That’s why Carl, a younger, more flamboyant man of a more sociable nature, bursts into Jody’s shop at all hours with news of the world in an effort to get his friend to venture forth. But much of Carl’s news lately is of death. To prevent the increasingly agoraphobic Jody from tuning out entirely, Carl starts bringing into the store a chair from the home of anyone they know who has just died. It begins with just one Early American spindle-back chair, but by the second act the shop is chock-a-block.
The play’s bald-faced nod to the 1952 absurdist classic “The Chairs” by Eugene Ionesco — the characters read and discuss it — seems like a forced injection of intellectual whimsy, but Vreeke’s low-key production makes it work. Even Carl and Jody’s silly swordplay moment, using rolled-up maps as weapons while spouting pseudo-Shakespearean dialogue, plays easily as do their occasional, not really necessary, remarks to the audience.
A great, unspoken help is Jane Fink’s set. The designer has made the theater’s small stage look like a spacious old storefront. A wide, weather-beaten door with a transom and an aging pull-shade occupies one side of the stage, hinting that the outside world isn’t far off. Near the center sits a large wooden storage counter where Jody presumably does business, if he ever has a customer. It has those wide, shallow drawers for big documents. Scattered about the place are baskets of rolled-up maps.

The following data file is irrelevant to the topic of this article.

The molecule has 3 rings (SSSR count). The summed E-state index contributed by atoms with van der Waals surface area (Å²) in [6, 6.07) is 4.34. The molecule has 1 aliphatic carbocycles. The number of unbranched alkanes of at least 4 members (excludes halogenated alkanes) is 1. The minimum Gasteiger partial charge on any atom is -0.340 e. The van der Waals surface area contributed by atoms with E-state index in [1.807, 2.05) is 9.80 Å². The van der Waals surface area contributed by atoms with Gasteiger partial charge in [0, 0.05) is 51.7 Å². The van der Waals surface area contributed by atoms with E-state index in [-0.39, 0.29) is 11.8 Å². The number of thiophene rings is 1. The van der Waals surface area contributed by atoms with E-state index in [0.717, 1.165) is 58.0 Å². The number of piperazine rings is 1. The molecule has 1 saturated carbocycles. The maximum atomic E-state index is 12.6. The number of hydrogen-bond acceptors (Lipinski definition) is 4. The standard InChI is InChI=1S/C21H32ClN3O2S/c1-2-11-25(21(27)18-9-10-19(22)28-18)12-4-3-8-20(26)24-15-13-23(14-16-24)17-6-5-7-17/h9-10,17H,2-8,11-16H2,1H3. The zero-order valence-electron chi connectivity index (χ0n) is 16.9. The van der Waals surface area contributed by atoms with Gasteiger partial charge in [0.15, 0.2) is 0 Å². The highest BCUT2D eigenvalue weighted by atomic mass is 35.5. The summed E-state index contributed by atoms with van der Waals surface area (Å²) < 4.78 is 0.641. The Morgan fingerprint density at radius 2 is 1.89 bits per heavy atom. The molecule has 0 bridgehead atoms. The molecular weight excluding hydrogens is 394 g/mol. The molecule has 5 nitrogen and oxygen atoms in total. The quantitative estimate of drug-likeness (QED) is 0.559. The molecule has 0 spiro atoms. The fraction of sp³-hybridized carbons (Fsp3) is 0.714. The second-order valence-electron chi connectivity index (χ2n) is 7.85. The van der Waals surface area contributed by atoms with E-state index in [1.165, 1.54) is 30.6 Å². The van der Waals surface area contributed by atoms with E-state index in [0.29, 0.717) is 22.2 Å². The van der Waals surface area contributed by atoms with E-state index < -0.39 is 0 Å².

Sound designer Christopher Baine takes us in and out of scenes with snatches of old rock hits, most particularly Bob Dylan’s “I Shall Be Released” in Joe Cocker’s gravelly, barely intelligible cover. A few street noises might have added interest to the soundscape and given more of a sense of the encroaching world, but Vreeke may have wanted “Lonely Planet” to unfold as if in isolation — as if on the moon, in fact. In a sense, it does. Hung high in Jody’s store is a snapshot of Earth taken by the astronauts of Apollo 17. As the chairs pile up in Act 2, and the plague inches closer, the whimsy in which Jody and Carl like to engage turns out to be nearly as essential to weathering the crisis as the drug “cocktail” medical researchers were struggling then to perfect.
"Lonely Planet is an entertaining, powerful,
and heartfelt experience that should not be missed"
Review by Mike Spain
Lonely Planet replaced another production at MetroStage which I was looking forward to seeing. As I entered the theatre I knew very little about this play, but I am so glad my editor convinced me to see it and review it, because Lonely Planet is a theatre experience I will never forget.